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Are decision tree learning algorithms deterministic? Given a fixed dataset, do they always produce a tree with the same structure? Generally, yes. Most decision tree learners, like the common ID3 and C4.5/C5.0 algorithms, are deterministic. At each step, the learners consider all possible features that have not yet been used to split the data, and find the ...


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Decision Tree learners, on their own, are not a good way to deal with imbalanced data. The most commonly used algorithms, by default, make no attempt to address this problem. If you look carefully at the three sources you post, you will find that they actually all agree on this point. Two of the sources actually propose methods of addressing this ...


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Feature scaling happens to be a problem when a model is characterized by having a distance metric (or another kind of numerical evaluation for that matter). Therefore models such as support vector machines, neural networks, distance based clustering methods (e.g. k means) and linear/logistic regression are prone to changes by feature scaling. Those which are ...


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Scaling only makes sense when there is something that reacts to that scale. Decision Trees though, just make a cut at a certain number. Imagine: For a feature that goes from 0 to 100 a cut at 50 may be improving performance. Scaling this down to 0 to 1 making the cut a 0.5 doesn't change a thing. Now on the other hand NN have some kind of activation function ...


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There are two main things to consider for dealing with imbalanced data: During Training: Undersampling the majority class (healthy patients) so that the model is not that biased to predicting healthy During Evaluation: Using a suitable metric to try to evaluate your model and try to optimize on when you are fine-tuning your random-forest. For imbalanced ...


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A random forest is a collection of classification trees. If more than 50% of these trees predict class A (and not class B), the random forest will predict class A. What you can do is lower the percentage needed to classify it as class A (in your case, patient has the virus). This way, you can tell your random forest to predict class A if only 20% (or 10%, ...


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This is a sign of overfitting. As you make your trees deeper, it becomes possible to "memorize" the data: each leaf of the tree is just a single point. The trees begin to learn patterns that do not exist. When you try out these patterns on new data (which is what cross-validation is imitating), then the patterns do not work, and your model fails to ...


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One possible reason may have something to do with the scrutability of models, as described in the first few paragraphs of this article. It presents a case study of a hospital whose policy was to send asthma sufferers to an intensive care unit; the intensive care meant they were less likely to develop pneumonia and therefore the data showed that people with ...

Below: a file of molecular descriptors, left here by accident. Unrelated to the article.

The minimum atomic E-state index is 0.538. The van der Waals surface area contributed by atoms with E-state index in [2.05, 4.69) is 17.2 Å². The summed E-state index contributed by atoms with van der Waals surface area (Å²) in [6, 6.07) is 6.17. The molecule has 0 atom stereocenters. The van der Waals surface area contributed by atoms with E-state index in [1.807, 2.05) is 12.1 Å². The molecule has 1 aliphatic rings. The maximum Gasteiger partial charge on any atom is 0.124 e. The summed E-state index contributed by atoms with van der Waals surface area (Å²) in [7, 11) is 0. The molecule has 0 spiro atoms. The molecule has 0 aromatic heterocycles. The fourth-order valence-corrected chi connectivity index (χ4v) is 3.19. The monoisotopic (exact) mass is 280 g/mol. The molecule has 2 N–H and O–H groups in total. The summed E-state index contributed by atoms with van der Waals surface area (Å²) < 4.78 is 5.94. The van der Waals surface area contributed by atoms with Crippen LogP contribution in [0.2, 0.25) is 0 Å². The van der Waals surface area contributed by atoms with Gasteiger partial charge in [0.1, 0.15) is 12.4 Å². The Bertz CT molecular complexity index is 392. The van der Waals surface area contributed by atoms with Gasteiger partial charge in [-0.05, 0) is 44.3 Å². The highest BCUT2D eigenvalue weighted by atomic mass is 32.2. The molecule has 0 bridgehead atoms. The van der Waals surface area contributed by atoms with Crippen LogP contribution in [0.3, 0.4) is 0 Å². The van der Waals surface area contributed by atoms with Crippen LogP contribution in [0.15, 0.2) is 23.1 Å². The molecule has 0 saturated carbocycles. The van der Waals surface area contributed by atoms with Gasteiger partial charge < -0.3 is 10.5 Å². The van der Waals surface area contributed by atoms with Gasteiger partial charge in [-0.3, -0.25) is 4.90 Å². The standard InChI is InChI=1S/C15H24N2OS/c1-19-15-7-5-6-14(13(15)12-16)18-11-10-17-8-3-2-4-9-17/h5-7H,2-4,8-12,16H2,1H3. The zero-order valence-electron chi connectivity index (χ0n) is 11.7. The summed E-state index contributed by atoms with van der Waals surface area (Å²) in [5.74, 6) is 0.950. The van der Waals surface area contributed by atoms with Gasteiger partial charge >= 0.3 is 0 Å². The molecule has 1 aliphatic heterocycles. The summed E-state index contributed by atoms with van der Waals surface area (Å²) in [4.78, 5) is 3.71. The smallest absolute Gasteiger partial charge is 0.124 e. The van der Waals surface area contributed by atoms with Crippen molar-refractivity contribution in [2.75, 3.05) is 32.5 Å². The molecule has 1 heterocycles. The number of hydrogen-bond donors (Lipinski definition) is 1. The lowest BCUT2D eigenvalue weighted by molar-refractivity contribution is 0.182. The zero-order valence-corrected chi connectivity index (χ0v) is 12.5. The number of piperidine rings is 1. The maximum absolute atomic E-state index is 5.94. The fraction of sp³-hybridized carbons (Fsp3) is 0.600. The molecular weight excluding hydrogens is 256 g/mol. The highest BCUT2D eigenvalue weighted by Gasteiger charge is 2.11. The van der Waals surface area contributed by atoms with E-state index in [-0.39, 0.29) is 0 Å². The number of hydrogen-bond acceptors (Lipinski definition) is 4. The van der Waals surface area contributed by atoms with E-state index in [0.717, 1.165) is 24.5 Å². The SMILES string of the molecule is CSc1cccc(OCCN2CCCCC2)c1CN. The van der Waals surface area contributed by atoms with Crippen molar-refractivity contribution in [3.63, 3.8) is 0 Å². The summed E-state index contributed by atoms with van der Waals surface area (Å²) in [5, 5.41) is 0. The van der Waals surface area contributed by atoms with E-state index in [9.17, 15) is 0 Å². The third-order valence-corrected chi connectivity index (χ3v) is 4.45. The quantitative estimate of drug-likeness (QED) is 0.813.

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Short Intro It's very common for people to think that Deep Learning is a "superior form" of Neural Network, a "smarter model". And then they try to use DL for solving simple tasks and they'll find more problems than solutions. We might think of plane as superior to a bike. But when we need to buy some bread for breakfast, taking a plane ...


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For the ANN, it should be the average of the error per instance from testing (prediction) when each instance is left out of training. ANNs can unfortunately learn based on the order of instances used for training, so it helps to train/test and then shuffle (permute, or randomly re-order) and then assign to k-folds, then train/test again in order to prevent ...


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Hard to say in general. Speaking from my own experience and by looking at which models win Kaggle competitions (see here and here), I would say tree-based models e.g. Random Forests, Decision Trees, Gradient Boosting are favorable over neural networks when working with low-dimensional data and easy interpretable features (usually simple tabular data with ...


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To gain a good understanding of this, I recommend first reading about the trade-off between bias and variance in ML and AI methods. A great article on this topic that I recommend as a light mathematical introduction is this: https://towardsdatascience.com/understanding-the-bias-variance-tradeoff-165e6942b229 In short: Bias represents the models effort to ...


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Note the X index is training set size. For the first and second case, teh training set size starts at 0(or 1). The model will overfit certainly at that data size. When data size increases, the model overfits less and less and eventually the model have enough data samples that it won't overfit. The data size continue to increase and the model performance ...


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The number of estimators in Random Forest is a hyper-parameter. If you are using SKLearn's Random Classifier you can use one of the following techniques to find a (near) optimal hyperparameter settings (Note:You can tweak other hyperparameters like min_leaf_size etc as well with this approach); GridSearchCV You can specify a grid of all the hyperparameters ...


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